Leading distributed teams – especially if they’re global

Experienced rainmakers know that managing any large team is complicated, but when members are distributed across offices – especially international ones — significant coordination costs arise: projects delayed due to incompatible schedules; cultural or linguistic misunderstandings on cross-border work; technology failures causing missed deadlines.  International matters are particularly challenging because each partner may be working with different assumptions and ways of engaging the client.

A French lawyer working on an international, Paris-headquartered client felt pressure by his co-account leaders in the US and Asia to drive for faster growth.  He countered, “I understand that I need to be very active, but in the French culture one cannot be quite so aggressive as elsewhere.  For Paris clients, you need to be pushy without seeming to be pushy.  It’s a delicate equilibrium that outsiders don’t grasp.”

One of the things that makes working at a distance so complicated is that it affects both the way we feel and think – and any viable solutions have to address both.  A colleague from INSEAD, Prof. Mark Mortensen, is an expert in making virtual collaboration smoother, and we’ve teamed up to publish forthcoming a piece in Harvard Business Review (I’ll tweet the link and post it here when available).

Here are some of the highlights:

  • Focus on commonalities, especially your shared goal of exceptional client service, in order to overcome the “us and them” thinking that is typical of distributed teams.
  • Arrange regular touchpoints – ideally by video, but phone is still much better than email for sharing task-related information. If you only do this on an “as needed” basis, it’ll probably fall through the cracks because we often don’t recognize when distant colleagues need our knowledge. Beyond the obvious benefit of coordinating the actual work, regular communications help keep team members engaged and accountable to the client team.
  • Take time to share the personal updates, even though it feels like a luxury. The resulting trust and familiarity are vital when a true crisis erupts.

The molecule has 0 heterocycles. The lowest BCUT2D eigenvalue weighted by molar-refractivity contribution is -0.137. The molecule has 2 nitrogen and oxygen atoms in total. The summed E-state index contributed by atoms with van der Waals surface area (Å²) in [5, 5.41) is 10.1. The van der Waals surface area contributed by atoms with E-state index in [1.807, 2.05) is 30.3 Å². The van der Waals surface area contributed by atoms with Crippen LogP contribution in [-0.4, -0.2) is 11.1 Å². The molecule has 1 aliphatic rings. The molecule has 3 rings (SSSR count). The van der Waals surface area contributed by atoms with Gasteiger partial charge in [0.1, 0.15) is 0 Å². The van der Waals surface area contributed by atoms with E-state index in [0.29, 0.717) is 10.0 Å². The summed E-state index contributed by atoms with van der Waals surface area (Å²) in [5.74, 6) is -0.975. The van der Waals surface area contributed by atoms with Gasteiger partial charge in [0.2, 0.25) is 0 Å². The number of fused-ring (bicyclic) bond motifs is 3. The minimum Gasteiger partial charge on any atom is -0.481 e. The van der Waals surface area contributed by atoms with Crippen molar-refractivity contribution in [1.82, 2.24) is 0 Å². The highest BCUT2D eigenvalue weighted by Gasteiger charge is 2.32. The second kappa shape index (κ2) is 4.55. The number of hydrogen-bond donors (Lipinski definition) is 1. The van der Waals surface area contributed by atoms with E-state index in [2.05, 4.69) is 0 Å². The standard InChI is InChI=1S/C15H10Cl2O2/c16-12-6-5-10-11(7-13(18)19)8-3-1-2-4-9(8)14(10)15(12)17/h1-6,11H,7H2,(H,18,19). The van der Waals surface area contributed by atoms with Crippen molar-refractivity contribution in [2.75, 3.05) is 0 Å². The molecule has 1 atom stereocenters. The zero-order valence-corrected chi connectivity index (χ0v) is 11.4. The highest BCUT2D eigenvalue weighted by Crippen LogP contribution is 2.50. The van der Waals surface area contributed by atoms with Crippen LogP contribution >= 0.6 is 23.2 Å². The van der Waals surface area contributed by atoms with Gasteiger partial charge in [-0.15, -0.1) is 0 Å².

What are your best and worst experiences of working in distributed client service teams? What actions have worked especially well (or poorly!) to motivate and align members?  How do you sustain the momentum?  Do you use any of those techniques with clients?  What technology or platforms best support collaboration among far-flung team members?

 

As ever in this Idea Space, please leave your comments below.  If you have a sensitive or confidential example that you’d like to share, then please email me directly on hgardner@law.harvard.edu . And please check out prior topics in the Archive section at right.

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Mandatory pairings – helpful or dangerous?

Some firms mandate that partners can’t go on a client pitch unless they pair with a colleague for the meeting.  So far my research suggests that this approach may do less than expected to spur true, valuable collaboration – and may even be dangerous unless the process is very carefully managed.

On the positive side, mandatory pairings send a strong signal that lone wolf behavior is not tolerated.  When implementing the new policy, one firm leader basically said, “You don’t have to take a colleague with you, but you’ll never get more than 50% credit for originating business.  So if you go alone, you have to split credit with the house.”  Mandatory pairings also ensure that at least two brains are tackling each problem; ideally, the pair includes professionals with complementary expertise so that they really do bring diverse problem solving perspectives, not just greater firepower.  A third benefit of mandatory pairings is that partners build camaraderie, trust, and a mutual respect for each other’s expertise and client development skills. Finally, mandatory pairings help to mitigate the risk associated with a single partner having the only set of eyes on an account.